From an Age of Disagreement to an Age of Collaboration
The concept of “inflection points” fascinates me. Inflection points are moments in time when fundamentals are changing. They give us an opportunity to challenge our assumptions and find a new path to a better future.
We’re now at inflections points for the future of globalization, the future of climate action and the future of digitization. As I’ve written before, this is a leadership moment without precedent.
Yet too often progress is derailed by polarization. Disagreement has become an end unto itself. It has become the disease of our time, the Age of Disagreement.
If adversarial and destructive debates flourish, how do we make progress on the big issues we face? How do we move from being “pro” or “anti” towards actually solving problems? How do we enter into a debate with action in mind instead of throwing rocks? Does humanity need a course in anger management, a lesson on how to resolve conflicts?
How can we move from the Age of Disagreement to the Age of Collaboration?
The disintegration of our world
To get an idea of how it all started, let’s look at the past three decades. Following the end of the Cold War, our world became more integrated than ever before in history. Globalized trade lifted hundreds of millions out of poverty and enabled efficient international supply chains. In parallel, the rise of the Internet and digital technologies made it possible for billions of people all over the world to connect to the larger world and seize its opportunities.
In recent years, however, this trend towards integration has been reversing. Politics has taken a nationalistic and inward-looking turn in many of the world’s regions. (The lockdowns of 2020, while necessary, certainly didn’t help.) Global agreements, such as the Paris climate agreement, were put into question and in some cases unraveled. And the Internet – once a symbol for the thriving connections between humans around the globe – became a place for polarizing, divisive debates.
We’ve seen a dis-integration of the world. And it’s this disintegration that lies at the bottom of the Age of Disagreement.
How business promotes collaboration
Much has been written about what the public sector can learn from business and vice versa. Certainly, not everything that works for business can be applied to other contexts. However, when it comes to overcoming the Age of Disagreement, I do believe that all global players can benefit from concepts employed by leading modern companies.
In the business world, too, there has been a trend towards decentralization. Decision-making powers and the responsibility that comes with it are increasingly given to “agile” teams. I have always said that, in times of radical change, leadership is about Dreams and Details – inspiring people to pursue a shared dream and collaborating on the critical details to make the dream a reality.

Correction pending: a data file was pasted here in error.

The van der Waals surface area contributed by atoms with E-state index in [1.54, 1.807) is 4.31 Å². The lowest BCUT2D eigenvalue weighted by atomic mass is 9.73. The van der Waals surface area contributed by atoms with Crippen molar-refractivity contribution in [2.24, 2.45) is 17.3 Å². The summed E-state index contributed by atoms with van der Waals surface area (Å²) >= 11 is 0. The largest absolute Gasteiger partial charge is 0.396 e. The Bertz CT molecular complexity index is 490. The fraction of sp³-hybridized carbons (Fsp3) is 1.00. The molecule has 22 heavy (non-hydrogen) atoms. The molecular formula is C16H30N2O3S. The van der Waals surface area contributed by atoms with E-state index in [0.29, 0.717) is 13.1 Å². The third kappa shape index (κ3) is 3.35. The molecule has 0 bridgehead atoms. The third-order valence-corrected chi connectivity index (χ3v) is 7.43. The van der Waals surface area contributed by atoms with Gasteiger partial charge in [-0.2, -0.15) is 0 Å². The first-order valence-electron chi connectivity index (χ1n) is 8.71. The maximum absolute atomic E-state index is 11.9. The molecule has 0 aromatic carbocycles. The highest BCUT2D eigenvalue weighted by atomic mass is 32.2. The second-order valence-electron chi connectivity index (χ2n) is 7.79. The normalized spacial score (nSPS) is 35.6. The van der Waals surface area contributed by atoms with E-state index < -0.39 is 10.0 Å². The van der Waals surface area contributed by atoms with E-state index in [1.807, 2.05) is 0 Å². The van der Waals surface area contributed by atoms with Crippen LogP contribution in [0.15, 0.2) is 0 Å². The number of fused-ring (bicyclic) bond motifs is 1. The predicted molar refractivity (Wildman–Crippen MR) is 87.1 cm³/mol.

The idea behind all this is simple: In a decentralized, complex, and fast-changing world, rigid plans and highly centralized decision making no longer guarantee success. Networked, self-managing, and diverse teams with flat hierarchies are much better in managing the unexpected. They excel at adapting to change, driving innovation, and defining and fulfilling goals. The incredible resilience of many companies during COVID-19 has demonstrated this really well.
Agile teams have a high degree of autonomy. However – and that’s the salient point – they’re not in it for themselves. They’re embedded in networks of collaboration with other like-minded teams. The network is held together by a shared goal, a “dream”. It derives its transformative power not just from the individual nodes or their sheer number, but from the links between them – the connections between human beings. This is commonly called the “network effect.”
I believe all global players – not just businesses, but also governments, international institutions, and NGOs – should use this “networked” approach to overcome the Age of Disagreement and to make progress on today’s global challenges.
The good news is that we have, for the first time in history, a common definition of which problems we need to jointly work on: the 17 Sustainable Development Goals. At the inflection point we’re facing, we have to collaborate on solving them. We should always keep in mind that, like it or not, we’re in this together. Either all of us win or all of us lose.
The COVID-19 pandemic is a good example of that. The international community failed to agree on a joint approach. As a result, the pandemic has set us back several years in achieving key Sustainable Development Goals, for example, public health, poverty reduction and access to education – not to mention the immense, tragic loss of human lives and the economic fallout.
The technologies needed to solve most of the global challenges are already available. So, it’s up to us to collaborate and act. We’ve learned to disagree. We’re very good at that. But the key skill in a decentralized world is not disagreement; it’s dialogue, respect and collaboration.
During the pandemic, we have pioneered new virtual ways to connect. Technology can help to unite us rather than drive us apart. This year’s digital Davos Agenda conference is a case in point: It will allow many more people to participate and connect than the physical Davos meetings of the past.
If we manage to cooperate through our words and our actions, we can move from an Age of Disagreement to an Age of Collaboration. If we learn to listen, to compromise, to give and to share, all of us will win. And we will be able to build a better world for our children, grandchildren, and ourselves.
Source: World Economic Forum